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Add random() function #41

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merged 18 commits into from Jan 2, 2018

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@nils-werner
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nils-werner commented Dec 26, 2017

I think a random() function is could be pretty handy for generating some quick testing data.

I tried several methods, like generating .coords and .data myself, and creating a COO object from them. In the end it turned out to be the easiest to create a linear scipy.sparse array and simply reshape it to the desired output shape.

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mrocklin commented Dec 26, 2017

Thanks for this. Some notes:c

  1. This could use a test
  2. Any thoughts on using this to replace our current random_x function currently used in tests? Your solution is likely far more efficient.

@nils-werner nils-werner force-pushed the nils-werner:random branch from 02eb6ae to 0eee01b Dec 26, 2017

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nils-werner commented Dec 26, 2017

  1. This could use a test

Definitely! What would you like to be tested?

  1. Any thoughts on using this to replace our current random_x function currently used in tests?

Might be worth investigating. I didn't understand what random_x was doing at first glance, so I just ignored it for now.

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mrocklin commented Dec 26, 2017

Well, we might ensure a variety of things we know about sprase matrices. Here are a few that come to mind:

  1. The shape matches the intended shape
  2. The dtype matches the intended dtype (for a few dtypes)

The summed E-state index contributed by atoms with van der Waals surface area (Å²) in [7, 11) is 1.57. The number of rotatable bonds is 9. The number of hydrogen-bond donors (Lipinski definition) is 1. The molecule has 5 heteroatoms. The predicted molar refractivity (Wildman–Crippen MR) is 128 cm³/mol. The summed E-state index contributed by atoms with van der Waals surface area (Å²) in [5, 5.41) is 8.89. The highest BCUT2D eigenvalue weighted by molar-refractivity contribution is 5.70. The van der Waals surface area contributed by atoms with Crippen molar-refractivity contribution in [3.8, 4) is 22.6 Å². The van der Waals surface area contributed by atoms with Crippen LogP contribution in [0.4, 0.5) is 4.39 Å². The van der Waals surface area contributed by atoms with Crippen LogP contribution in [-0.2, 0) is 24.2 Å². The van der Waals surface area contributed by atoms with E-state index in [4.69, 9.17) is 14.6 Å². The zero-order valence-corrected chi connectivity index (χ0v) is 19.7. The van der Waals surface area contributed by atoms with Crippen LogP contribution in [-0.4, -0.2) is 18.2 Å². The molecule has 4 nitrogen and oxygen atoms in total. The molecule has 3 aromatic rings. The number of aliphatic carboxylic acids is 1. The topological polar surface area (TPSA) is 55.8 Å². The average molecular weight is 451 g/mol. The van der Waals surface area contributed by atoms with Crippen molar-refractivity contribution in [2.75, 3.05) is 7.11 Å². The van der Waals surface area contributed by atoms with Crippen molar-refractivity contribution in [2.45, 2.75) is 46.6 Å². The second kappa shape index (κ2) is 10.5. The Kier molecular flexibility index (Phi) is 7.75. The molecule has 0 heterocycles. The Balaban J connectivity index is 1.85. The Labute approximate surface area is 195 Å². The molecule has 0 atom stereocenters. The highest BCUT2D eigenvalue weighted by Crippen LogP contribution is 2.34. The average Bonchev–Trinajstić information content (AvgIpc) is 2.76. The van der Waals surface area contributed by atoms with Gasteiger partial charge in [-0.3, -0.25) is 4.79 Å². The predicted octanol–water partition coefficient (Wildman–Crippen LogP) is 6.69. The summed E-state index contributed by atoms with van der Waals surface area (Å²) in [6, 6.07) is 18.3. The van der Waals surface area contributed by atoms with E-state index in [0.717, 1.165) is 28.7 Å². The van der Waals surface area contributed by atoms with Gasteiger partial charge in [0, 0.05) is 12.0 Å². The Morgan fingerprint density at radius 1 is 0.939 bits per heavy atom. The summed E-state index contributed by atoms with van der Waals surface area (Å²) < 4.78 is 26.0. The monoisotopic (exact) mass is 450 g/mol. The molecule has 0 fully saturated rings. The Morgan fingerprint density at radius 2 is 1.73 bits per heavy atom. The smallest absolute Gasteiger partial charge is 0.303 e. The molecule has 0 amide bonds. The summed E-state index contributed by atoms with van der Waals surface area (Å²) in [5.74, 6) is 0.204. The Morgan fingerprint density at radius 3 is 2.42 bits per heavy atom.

3. The density matches the intended density (according to nnz)
  4. Two calls to the same function don't produce the same results
  5. Two calls with the same args and with the same random state seed (we'll need to pass this through) produce equivalent results
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mrocklin commented Dec 26, 2017

Might be worth investigating. I didn't understand what random_x was doing at first glance, so I just ignored it for now.

It attempts to do the same thing that you're doing here, just much less efficiently, and much less generally :)

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hameerabbasi commented Dec 26, 2017

The proper way to test a random function is currently a hot debate topic. There seem to be two ways to test it, both which I'm not happy with:

  • Mock/Monkeypatch the underlying random function to see it is getting the correct arguments. In this case, scipy.sparse.rand.
  • Run it lots of times until it is statistically certain to be in a certain range, then test for that range.

I will also add that random_x returns a dense Numpy array, and this returns a sparse one.

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mrocklin commented Dec 26, 2017

I don't think we need to test the random number generator within this. We can rely on SciPy/NumPy to produce a decent distribution of numbers. I'm mostly concerned that we test basic user expectations.

elements = np.prod(shape)
return COO.from_scipy_sparse(
scipy.sparse.rand(elements, 1, density, dtype=dtype)

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hameerabbasi Dec 27, 2017